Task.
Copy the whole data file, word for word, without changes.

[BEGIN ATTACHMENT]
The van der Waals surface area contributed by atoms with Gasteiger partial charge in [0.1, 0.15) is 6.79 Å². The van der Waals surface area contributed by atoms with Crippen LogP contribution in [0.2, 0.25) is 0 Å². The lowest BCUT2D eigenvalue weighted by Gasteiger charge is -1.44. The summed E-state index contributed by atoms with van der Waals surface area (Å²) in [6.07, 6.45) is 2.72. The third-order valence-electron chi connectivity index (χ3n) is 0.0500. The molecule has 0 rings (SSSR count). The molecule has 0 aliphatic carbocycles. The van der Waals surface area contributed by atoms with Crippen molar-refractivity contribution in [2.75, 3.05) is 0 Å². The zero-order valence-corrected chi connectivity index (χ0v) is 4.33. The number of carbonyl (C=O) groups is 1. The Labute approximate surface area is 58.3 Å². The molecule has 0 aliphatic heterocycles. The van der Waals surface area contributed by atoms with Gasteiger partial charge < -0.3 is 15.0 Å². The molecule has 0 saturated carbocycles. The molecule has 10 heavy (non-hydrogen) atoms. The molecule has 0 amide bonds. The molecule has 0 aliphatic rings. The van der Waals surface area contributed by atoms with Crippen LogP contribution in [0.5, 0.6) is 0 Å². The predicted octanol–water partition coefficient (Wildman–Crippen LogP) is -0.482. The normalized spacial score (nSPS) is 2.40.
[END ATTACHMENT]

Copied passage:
The van der Waals surface area contributed by atoms with Gasteiger partial charge in [0.1, 0.15) is 6.79 Å². The van der Waals surface area contributed by atoms with Crippen LogP contribution in [0.2, 0.25) is 0 Å². The lowest BCUT2D eigenvalue weighted by Gasteiger charge is -1.44. The summed E-state index contributed by atoms with van der Waals surface area (Å²) in [6.07, 6.45) is 2.72. The third-order valence-electron chi connectivity index (χ3n) is 0.0500. The molecule has 0 rings (SSSR count). The molecule has 0 aliphatic carbocycles. The van der Waals surface area contributed by atoms with Crippen molar-refractivity contribution in [2.75, 3.05) is 0 Å². The zero-order valence-corrected chi connectivity index (χ0v) is 4.33. The number of carbonyl (C=O) groups is 1. The Labute approximate surface area is 58.3 Å². The molecule has 0 aliphatic heterocycles. The van der Waals surface area contributed by atoms with Gasteiger partial charge < -0.3 is 15.0 Å². The molecule has 0 saturated carbocycles. The molecule has 10 heavy (non-hydrogen) atoms. The molecule has 0 amide bonds. The molecule has 0 aliphatic rings. The van der Waals surface area contributed by atoms with Crippen LogP contribution in [0.5, 0.6) is 0 Å². The predicted octanol–water partition coefficient (Wildman–Crippen LogP) is -0.482. The normalized spacial score (nSPS) is 2.40.